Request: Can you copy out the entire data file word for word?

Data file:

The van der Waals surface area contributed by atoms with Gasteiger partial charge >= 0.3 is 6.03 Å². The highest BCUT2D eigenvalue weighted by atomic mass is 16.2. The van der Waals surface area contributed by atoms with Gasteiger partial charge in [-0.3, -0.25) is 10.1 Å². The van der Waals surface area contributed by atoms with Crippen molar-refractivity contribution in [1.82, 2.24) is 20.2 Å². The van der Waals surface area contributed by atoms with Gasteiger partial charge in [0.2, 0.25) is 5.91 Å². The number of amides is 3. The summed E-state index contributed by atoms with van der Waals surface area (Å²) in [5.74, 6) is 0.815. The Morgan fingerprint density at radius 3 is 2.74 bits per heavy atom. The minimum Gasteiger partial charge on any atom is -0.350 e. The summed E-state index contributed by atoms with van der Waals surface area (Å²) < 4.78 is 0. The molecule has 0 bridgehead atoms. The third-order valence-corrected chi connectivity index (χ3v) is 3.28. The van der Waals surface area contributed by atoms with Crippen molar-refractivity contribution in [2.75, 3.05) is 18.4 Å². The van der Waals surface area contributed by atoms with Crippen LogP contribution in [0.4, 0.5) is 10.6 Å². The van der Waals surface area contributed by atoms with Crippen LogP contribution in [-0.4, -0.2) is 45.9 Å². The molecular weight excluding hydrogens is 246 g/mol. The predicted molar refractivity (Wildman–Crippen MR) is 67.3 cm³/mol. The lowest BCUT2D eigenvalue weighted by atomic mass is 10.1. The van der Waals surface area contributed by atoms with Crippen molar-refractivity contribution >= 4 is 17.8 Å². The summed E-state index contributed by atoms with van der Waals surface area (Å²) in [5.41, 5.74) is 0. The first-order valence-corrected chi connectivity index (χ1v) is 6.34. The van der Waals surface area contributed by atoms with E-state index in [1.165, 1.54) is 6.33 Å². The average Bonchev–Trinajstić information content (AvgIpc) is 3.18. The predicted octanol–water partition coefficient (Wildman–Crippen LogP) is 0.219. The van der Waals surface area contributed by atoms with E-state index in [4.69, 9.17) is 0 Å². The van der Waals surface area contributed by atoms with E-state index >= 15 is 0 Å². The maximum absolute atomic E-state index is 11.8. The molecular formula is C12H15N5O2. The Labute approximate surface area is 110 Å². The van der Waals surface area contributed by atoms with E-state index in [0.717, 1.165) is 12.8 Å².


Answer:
The van der Waals surface area contributed by atoms with Gasteiger partial charge >= 0.3 is 6.03 Å². The highest BCUT2D eigenvalue weighted by atomic mass is 16.2. The van der Waals surface area contributed by atoms with Gasteiger partial charge in [-0.3, -0.25) is 10.1 Å². The van der Waals surface area contributed by atoms with Crippen molar-refractivity contribution in [1.82, 2.24) is 20.2 Å². The van der Waals surface area contributed by atoms with Gasteiger partial charge in [0.2, 0.25) is 5.91 Å². The number of amides is 3. The summed E-state index contributed by atoms with van der Waals surface area (Å²) in [5.74, 6) is 0.815. The Morgan fingerprint density at radius 3 is 2.74 bits per heavy atom. The minimum Gasteiger partial charge on any atom is -0.350 e. The summed E-state index contributed by atoms with van der Waals surface area (Å²) < 4.78 is 0. The molecule has 0 bridgehead atoms. The third-order valence-corrected chi connectivity index (χ3v) is 3.28. The van der Waals surface area contributed by atoms with Crippen molar-refractivity contribution in [2.75, 3.05) is 18.4 Å². The van der Waals surface area contributed by atoms with Crippen LogP contribution in [0.4, 0.5) is 10.6 Å². The van der Waals surface area contributed by atoms with Crippen LogP contribution in [-0.4, -0.2) is 45.9 Å². The molecular weight excluding hydrogens is 246 g/mol. The predicted molar refractivity (Wildman–Crippen MR) is 67.3 cm³/mol. The lowest BCUT2D eigenvalue weighted by atomic mass is 10.1. The van der Waals surface area contributed by atoms with Crippen molar-refractivity contribution >= 4 is 17.8 Å². The summed E-state index contributed by atoms with van der Waals surface area (Å²) in [5.41, 5.74) is 0. The first-order valence-corrected chi connectivity index (χ1v) is 6.34. The van der Waals surface area contributed by atoms with E-state index in [1.165, 1.54) is 6.33 Å². The average Bonchev–Trinajstić information content (AvgIpc) is 3.18. The predicted octanol–water partition coefficient (Wildman–Crippen LogP) is 0.219. The van der Waals surface area contributed by atoms with E-state index in [4.69, 9.17) is 0 Å². The van der Waals surface area contributed by atoms with E-state index >= 15 is 0 Å². The maximum absolute atomic E-state index is 11.8. The molecular formula is C12H15N5O2. The Labute approximate surface area is 110 Å². The van der Waals surface area contributed by atoms with E-state index in [0.717, 1.165) is 12.8 Å².